Diet for Diabetes Dekalb IL

According to an article in the June issue of the journal Diabetes Care, too much heme iron—the kind found in meat—may cause long'term cell damage and contribute to the development of diabetes. Harvard researchers studied 85,000 women 34 to 59 years old for 20 years and discovered that those who consumed more meat had a higher incidence of type-2 diabetes.

Duck Soup Co-op
(815) 756-7044
129 E Hillcrest Dr
Dekalb, IL
 
Duck Soup Co-op
(815) 756-7044?
129 E Hillcrest Dr
Dekalb, IL
 
Curves De Kalb IL
834 W. Lincoln Hwy.
Dekalb, IL
Programs & Services
Aerobics, Body Sculpting, Cardio Equipment, Cardio Equipment, Circuit Training, Group Exercise Studio, Gym Classes, Gym Equipment, Gym Sports, Silver Sneakers, Zumba

Data Provided by:
Jazzercise Dekalb Haish Gym
(815) 954-7380
303-309 S. 9th St.
Dekalb, IL
Programs & Services
Jazzercise

Data Provided by:
Sunset Golf Club
(815) 734-4839
216 Sunset Ln
Dekalb, IL
 
In The Beginning Naturals
(815) 561-6466
405 Lincoln Hwy
Rochelle, IL
 
River Heights Golf Course
(815) 758-1550
1020 Sharon Drive
DeKalb, IL
 
YMCA Kishwaukee Family
(815) 756-9577
626 Bethany Rd
Dekalb, IL
 
Kishwaukee Country Club
(815) 758-5273
1901 Sycamore Rd
Dekalb, IL
 
Curves
(800) 615-7352
834 W Lincoln Hwy
Dekalb, IL

Data Provided by:
Data Provided by:

A Better Type of Iron

Provided by: 

By Julia Rosien

According to an article in the June issue of the journal Diabetes Care, too much heme iron—the kind found in meat—may cause long-term cell damage and contribute to the development of diabetes. Harvard researchers studied 85,000 women 34 to 59 years old for 20 years and discovered that those who consumed more meat had a higher incidence of type-2 diabetes. Women who ate the most meat had a 28 percent higher risk compared to those who ate the least, even with factors like body weight, exercise, and overall diet considered. What’s interesting is that iron from plant sources doesn’t seem to affect the body in the same way. Red meat has long been associated with an increased risk of certain cancers, especially colon, which makes incorporating meatless options into your diet a healthy shift.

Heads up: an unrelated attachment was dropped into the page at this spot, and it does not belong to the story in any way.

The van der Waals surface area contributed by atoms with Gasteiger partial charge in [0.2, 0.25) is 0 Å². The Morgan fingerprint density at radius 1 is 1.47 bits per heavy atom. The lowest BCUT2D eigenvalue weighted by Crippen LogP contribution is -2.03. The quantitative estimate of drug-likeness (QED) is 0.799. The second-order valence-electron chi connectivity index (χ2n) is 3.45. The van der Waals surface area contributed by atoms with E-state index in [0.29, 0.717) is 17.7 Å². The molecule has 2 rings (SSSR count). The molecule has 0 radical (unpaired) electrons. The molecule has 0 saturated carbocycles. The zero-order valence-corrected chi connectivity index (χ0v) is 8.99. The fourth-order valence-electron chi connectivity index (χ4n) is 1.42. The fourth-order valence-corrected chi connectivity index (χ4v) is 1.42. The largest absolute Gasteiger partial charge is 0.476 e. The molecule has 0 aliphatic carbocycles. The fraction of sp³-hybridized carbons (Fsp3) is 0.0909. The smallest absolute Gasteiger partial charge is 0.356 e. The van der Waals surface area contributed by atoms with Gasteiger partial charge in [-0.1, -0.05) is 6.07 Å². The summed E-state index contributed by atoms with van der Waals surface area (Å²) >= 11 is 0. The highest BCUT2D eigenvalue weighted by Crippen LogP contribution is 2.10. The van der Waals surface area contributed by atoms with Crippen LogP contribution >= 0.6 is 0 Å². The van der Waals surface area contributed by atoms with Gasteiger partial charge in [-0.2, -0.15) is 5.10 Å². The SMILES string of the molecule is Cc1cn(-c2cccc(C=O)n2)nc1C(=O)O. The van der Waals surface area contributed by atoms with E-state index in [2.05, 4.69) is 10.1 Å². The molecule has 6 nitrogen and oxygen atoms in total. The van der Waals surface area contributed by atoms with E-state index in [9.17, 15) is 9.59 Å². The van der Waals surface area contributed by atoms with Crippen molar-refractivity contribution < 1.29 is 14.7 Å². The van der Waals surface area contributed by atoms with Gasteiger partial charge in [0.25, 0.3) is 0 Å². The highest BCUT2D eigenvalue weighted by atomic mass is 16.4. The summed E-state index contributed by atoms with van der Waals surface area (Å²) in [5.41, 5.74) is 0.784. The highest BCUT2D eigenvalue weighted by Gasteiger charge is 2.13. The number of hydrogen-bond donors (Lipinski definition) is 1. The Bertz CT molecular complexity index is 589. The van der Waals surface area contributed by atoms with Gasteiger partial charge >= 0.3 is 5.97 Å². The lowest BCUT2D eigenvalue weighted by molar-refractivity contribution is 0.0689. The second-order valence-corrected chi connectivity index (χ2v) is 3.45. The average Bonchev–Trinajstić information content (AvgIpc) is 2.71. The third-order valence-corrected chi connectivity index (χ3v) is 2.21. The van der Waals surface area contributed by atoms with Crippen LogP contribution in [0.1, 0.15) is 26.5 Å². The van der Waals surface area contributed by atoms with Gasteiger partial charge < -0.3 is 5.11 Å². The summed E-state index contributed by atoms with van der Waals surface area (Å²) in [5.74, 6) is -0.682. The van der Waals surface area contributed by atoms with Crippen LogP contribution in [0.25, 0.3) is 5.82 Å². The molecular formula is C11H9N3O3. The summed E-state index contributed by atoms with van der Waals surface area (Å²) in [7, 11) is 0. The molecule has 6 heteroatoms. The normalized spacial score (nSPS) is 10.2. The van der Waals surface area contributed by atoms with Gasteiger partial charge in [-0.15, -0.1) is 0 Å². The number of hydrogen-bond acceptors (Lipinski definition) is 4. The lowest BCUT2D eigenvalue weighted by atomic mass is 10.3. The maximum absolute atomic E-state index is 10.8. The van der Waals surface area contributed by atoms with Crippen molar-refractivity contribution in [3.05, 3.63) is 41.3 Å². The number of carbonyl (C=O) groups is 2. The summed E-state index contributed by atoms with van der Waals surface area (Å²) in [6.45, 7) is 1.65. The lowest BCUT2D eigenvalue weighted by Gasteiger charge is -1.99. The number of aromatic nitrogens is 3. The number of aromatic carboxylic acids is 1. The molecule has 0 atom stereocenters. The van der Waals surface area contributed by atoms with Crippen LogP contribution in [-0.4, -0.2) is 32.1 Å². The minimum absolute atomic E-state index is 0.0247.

If signing off meat wholesale isn’t for you, consider part-time vegetarianism and become an expert at ferreting out healthy proteins. “Being a vegetarian has nothing to do with eating vegetables—we should all be eating vegetables—but it has everything to do with where you get your protein,” says Nikki Goldbeck, author of American Wholefoods Cuisine (Ceres Press, 2006). Meatless options like soy burgers, bean soup, and veggie lasagna can be alternated with eggs, fish, or poultry. According to the American Institute for Cancer Research, fish and poultry contain less heme iron than red meat. Limiting the amount of meat in your diet in favor of vegetarian fare and carefully choosing the source of your protein can reduce your risk for diabetes, heart disease, and cancer.

Author: Julia Rosien

Copyright 1999-2009 Natural Solutions: Vibrant Health, Balanced Living/Alternative Medicine/InnoVisi...